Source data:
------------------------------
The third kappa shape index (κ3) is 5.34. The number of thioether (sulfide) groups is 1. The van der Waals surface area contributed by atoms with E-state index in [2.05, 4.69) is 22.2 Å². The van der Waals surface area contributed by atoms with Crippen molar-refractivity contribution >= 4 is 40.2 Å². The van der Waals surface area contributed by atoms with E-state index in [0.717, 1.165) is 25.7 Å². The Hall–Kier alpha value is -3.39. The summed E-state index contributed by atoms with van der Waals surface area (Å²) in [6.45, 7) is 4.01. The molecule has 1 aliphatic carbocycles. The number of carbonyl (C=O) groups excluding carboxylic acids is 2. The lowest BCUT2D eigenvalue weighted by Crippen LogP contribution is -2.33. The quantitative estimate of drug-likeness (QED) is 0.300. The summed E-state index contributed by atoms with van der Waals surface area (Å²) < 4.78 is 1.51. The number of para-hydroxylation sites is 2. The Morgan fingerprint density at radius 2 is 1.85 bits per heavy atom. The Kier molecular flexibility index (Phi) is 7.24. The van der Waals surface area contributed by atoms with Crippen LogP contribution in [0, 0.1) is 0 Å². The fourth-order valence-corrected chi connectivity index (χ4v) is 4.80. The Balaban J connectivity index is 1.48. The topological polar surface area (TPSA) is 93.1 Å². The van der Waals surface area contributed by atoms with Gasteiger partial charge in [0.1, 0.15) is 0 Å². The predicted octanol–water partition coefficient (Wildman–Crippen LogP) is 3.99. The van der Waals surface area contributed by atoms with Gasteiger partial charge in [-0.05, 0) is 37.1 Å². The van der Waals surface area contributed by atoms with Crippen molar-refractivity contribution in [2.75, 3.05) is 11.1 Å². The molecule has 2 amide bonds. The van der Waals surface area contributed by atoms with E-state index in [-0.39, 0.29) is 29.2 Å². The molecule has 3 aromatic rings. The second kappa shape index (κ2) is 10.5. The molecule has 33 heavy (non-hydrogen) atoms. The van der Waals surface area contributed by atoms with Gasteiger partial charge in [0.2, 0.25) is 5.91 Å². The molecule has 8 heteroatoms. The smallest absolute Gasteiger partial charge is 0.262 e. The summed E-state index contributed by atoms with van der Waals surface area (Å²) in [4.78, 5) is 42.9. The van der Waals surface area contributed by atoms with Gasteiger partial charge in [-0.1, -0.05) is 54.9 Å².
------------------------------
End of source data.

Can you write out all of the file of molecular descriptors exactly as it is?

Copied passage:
The third kappa shape index (κ3) is 5.34. The number of thioether (sulfide) groups is 1. The van der Waals surface area contributed by atoms with E-state index in [2.05, 4.69) is 22.2 Å². The van der Waals surface area contributed by atoms with Crippen molar-refractivity contribution >= 4 is 40.2 Å². The van der Waals surface area contributed by atoms with E-state index in [0.717, 1.165) is 25.7 Å². The Hall–Kier alpha value is -3.39. The summed E-state index contributed by atoms with van der Waals surface area (Å²) in [6.45, 7) is 4.01. The molecule has 1 aliphatic carbocycles. The number of carbonyl (C=O) groups excluding carboxylic acids is 2. The lowest BCUT2D eigenvalue weighted by Crippen LogP contribution is -2.33. The quantitative estimate of drug-likeness (QED) is 0.300. The summed E-state index contributed by atoms with van der Waals surface area (Å²) < 4.78 is 1.51. The number of para-hydroxylation sites is 2. The Morgan fingerprint density at radius 2 is 1.85 bits per heavy atom. The Kier molecular flexibility index (Phi) is 7.24. The van der Waals surface area contributed by atoms with Crippen LogP contribution in [0, 0.1) is 0 Å². The fourth-order valence-corrected chi connectivity index (χ4v) is 4.80. The Balaban J connectivity index is 1.48. The topological polar surface area (TPSA) is 93.1 Å². The van der Waals surface area contributed by atoms with Gasteiger partial charge in [0.1, 0.15) is 0 Å². The predicted octanol–water partition coefficient (Wildman–Crippen LogP) is 3.99. The van der Waals surface area contributed by atoms with Gasteiger partial charge in [-0.05, 0) is 37.1 Å². The van der Waals surface area contributed by atoms with Crippen molar-refractivity contribution in [2.75, 3.05) is 11.1 Å². The molecule has 2 amide bonds. The van der Waals surface area contributed by atoms with E-state index in [-0.39, 0.29) is 29.2 Å². The molecule has 3 aromatic rings. The second kappa shape index (κ2) is 10.5. The molecule has 33 heavy (non-hydrogen) atoms. The van der Waals surface area contributed by atoms with Gasteiger partial charge in [0.2, 0.25) is 5.91 Å². The molecule has 8 heteroatoms. The smallest absolute Gasteiger partial charge is 0.262 e. The summed E-state index contributed by atoms with van der Waals surface area (Å²) in [4.78, 5) is 42.9. The van der Waals surface area contributed by atoms with Gasteiger partial charge in [-0.1, -0.05) is 54.9 Å².